Mar 11, 2019 05:42 PM EDT
An international research team, led by Hjalmar Kühl and Ammie Kalan of the Department of Primatology at the Max Planck Institute for Evolutionary Anthropology and the German Centre for Integrative Biodiversity Research, gathered a dataset on 31 chimpanzee behaviors across 144 social communities or groups that are located throughout the geographic range of chimpanzees. Part of the information gathered is based upon previous studies conducted, but they expanded their research and went to 46 locations over the last nine years.
The set of behaviors that were considered in this study that they conducted included the consumption of ants, termites, nuts, algae, and honey. They also included the use of tools for digging or hunting and the use of pools, stones, and caves among others.
The behaviors shown in a given situation was investigated concerning the measure of human impact. This measure formed multiple levels of human impact such as population density, river cover, roads and forest cover, all of which are indicators for the disturbance and the degree of land cover change that is found in the habitats of chimpanzees.
"The analysis revealed a strong and robust pattern: chimpanzees had reduced behavioral diversity at sites where human impact was high," explains Kalan, a researcher at the Max Planck Institute for Evolutionary Anthropology. "This pattern was consistent, independent of the grouping or categorization of behaviors. On average, chimpanzee behavioral diversity was reduced by 88 percent when human impact was highest compared to locations with the least human impact."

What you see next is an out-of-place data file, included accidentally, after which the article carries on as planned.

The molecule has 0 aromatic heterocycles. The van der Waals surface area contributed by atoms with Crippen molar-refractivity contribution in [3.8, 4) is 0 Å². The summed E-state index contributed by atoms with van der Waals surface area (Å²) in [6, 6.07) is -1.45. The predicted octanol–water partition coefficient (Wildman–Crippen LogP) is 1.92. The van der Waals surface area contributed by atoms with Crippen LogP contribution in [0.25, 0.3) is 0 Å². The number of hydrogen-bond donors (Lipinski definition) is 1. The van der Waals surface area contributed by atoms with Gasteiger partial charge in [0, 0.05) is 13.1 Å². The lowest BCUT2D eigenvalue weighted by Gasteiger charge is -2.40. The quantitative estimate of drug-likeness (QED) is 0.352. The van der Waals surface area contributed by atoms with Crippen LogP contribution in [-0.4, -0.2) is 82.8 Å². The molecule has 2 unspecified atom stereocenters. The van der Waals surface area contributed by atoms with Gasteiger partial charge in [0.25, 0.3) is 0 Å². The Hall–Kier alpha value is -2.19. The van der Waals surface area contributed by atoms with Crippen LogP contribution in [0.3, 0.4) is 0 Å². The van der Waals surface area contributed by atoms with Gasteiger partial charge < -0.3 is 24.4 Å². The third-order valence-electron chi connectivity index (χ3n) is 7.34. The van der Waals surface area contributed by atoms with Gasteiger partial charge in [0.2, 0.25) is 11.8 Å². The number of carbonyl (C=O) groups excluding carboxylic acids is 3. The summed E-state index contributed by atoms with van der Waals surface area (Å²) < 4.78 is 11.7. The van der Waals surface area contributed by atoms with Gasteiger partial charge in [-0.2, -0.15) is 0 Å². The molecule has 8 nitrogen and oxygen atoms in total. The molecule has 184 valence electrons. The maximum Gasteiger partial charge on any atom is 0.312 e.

So, what can be the mechanism that is responsible for their loss of behavior?
Just like humans, population size plays a massive role in maintaining the cultural traits of the chimpanzees. Their reduced habitats and the depletion of their resources reduced their opportunities for social learning and prevent the transfer of their tradition from one generation to another. Climate change is also an important factor as it can influence the production of their food resources, and causing it to be unpredictable. The combination of these factors resulted in decreased behavioral and cultural diversity in chimpanzees.
"Our findings suggest that strategies for the conservation of biodiversity should be extended to include the protection of animal behavioral diversity as well," says Kühl, an ecologist at the iDiv research center and the Max Planck Institute for Evolutionary Anthropology. "Locations with exceptional sets of behaviors may be protected as 'Chimpanzee cultural heritage sites' and this concept can be extended to other species with high degree of cultural variability as well, including orangutans, capuchin monkeys or whales."
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